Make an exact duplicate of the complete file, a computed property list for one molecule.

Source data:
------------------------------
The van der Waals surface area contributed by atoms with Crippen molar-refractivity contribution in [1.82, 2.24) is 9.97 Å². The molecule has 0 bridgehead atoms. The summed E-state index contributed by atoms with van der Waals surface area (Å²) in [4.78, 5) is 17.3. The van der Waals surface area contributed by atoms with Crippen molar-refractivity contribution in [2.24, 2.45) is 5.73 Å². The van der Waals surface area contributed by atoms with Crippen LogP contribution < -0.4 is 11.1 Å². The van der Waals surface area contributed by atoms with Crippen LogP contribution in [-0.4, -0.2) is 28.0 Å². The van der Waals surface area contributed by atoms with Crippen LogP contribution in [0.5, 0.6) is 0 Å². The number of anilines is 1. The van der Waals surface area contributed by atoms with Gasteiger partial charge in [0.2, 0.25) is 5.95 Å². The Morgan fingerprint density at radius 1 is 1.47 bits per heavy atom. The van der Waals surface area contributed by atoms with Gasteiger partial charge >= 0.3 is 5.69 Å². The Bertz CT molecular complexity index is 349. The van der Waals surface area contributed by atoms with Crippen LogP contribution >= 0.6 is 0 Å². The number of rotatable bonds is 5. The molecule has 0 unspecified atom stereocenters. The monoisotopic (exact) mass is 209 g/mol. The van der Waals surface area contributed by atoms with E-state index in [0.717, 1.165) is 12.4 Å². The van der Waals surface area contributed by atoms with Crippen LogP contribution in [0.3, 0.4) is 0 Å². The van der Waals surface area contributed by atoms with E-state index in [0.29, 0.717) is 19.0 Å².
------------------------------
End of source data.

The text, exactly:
The van der Waals surface area contributed by atoms with Crippen molar-refractivity contribution in [1.82, 2.24) is 9.97 Å². The molecule has 0 bridgehead atoms. The summed E-state index contributed by atoms with van der Waals surface area (Å²) in [4.78, 5) is 17.3. The van der Waals surface area contributed by atoms with Crippen molar-refractivity contribution in [2.24, 2.45) is 5.73 Å². The van der Waals surface area contributed by atoms with Crippen LogP contribution < -0.4 is 11.1 Å². The van der Waals surface area contributed by atoms with Crippen LogP contribution in [-0.4, -0.2) is 28.0 Å². The van der Waals surface area contributed by atoms with Crippen LogP contribution in [0.5, 0.6) is 0 Å². The number of anilines is 1. The van der Waals surface area contributed by atoms with Gasteiger partial charge in [0.2, 0.25) is 5.95 Å². The Morgan fingerprint density at radius 1 is 1.47 bits per heavy atom. The van der Waals surface area contributed by atoms with Gasteiger partial charge >= 0.3 is 5.69 Å². The Bertz CT molecular complexity index is 349. The van der Waals surface area contributed by atoms with Crippen LogP contribution >= 0.6 is 0 Å². The number of rotatable bonds is 5. The molecule has 0 unspecified atom stereocenters. The monoisotopic (exact) mass is 209 g/mol. The van der Waals surface area contributed by atoms with E-state index in [0.717, 1.165) is 12.4 Å². The van der Waals surface area contributed by atoms with Crippen LogP contribution in [0.3, 0.4) is 0 Å². The van der Waals surface area contributed by atoms with E-state index in [0.29, 0.717) is 19.0 Å².